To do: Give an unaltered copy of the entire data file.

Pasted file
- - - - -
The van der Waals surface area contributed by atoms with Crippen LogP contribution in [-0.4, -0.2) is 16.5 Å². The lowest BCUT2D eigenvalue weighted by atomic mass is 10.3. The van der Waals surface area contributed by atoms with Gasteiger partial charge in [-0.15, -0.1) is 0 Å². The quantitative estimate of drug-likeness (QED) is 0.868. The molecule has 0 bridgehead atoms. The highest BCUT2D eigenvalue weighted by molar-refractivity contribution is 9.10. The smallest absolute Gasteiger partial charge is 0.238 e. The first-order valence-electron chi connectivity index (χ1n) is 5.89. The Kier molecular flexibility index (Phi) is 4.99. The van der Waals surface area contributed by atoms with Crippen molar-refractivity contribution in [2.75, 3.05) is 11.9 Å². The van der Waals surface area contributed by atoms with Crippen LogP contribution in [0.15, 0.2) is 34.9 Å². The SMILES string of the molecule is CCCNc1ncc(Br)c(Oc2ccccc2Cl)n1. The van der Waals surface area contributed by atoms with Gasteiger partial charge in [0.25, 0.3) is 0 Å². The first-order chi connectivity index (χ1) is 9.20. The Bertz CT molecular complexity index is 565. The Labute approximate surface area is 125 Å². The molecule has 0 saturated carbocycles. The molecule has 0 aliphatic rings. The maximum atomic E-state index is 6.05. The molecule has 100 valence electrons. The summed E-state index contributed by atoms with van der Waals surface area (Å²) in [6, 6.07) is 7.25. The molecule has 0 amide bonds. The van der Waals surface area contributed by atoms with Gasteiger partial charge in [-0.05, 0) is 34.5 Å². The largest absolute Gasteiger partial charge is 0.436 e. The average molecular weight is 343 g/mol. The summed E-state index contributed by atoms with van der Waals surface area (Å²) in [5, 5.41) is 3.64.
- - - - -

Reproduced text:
The van der Waals surface area contributed by atoms with Crippen LogP contribution in [-0.4, -0.2) is 16.5 Å². The lowest BCUT2D eigenvalue weighted by atomic mass is 10.3. The van der Waals surface area contributed by atoms with Gasteiger partial charge in [-0.15, -0.1) is 0 Å². The quantitative estimate of drug-likeness (QED) is 0.868. The molecule has 0 bridgehead atoms. The highest BCUT2D eigenvalue weighted by molar-refractivity contribution is 9.10. The smallest absolute Gasteiger partial charge is 0.238 e. The first-order valence-electron chi connectivity index (χ1n) is 5.89. The Kier molecular flexibility index (Phi) is 4.99. The van der Waals surface area contributed by atoms with Crippen molar-refractivity contribution in [2.75, 3.05) is 11.9 Å². The van der Waals surface area contributed by atoms with Crippen LogP contribution in [0.15, 0.2) is 34.9 Å². The SMILES string of the molecule is CCCNc1ncc(Br)c(Oc2ccccc2Cl)n1. The van der Waals surface area contributed by atoms with Gasteiger partial charge in [0.25, 0.3) is 0 Å². The first-order chi connectivity index (χ1) is 9.20. The Bertz CT molecular complexity index is 565. The Labute approximate surface area is 125 Å². The molecule has 0 saturated carbocycles. The molecule has 0 aliphatic rings. The maximum atomic E-state index is 6.05. The molecule has 100 valence electrons. The summed E-state index contributed by atoms with van der Waals surface area (Å²) in [6, 6.07) is 7.25. The molecule has 0 amide bonds. The van der Waals surface area contributed by atoms with Gasteiger partial charge in [-0.05, 0) is 34.5 Å². The largest absolute Gasteiger partial charge is 0.436 e. The average molecular weight is 343 g/mol. The summed E-state index contributed by atoms with van der Waals surface area (Å²) in [5, 5.41) is 3.64.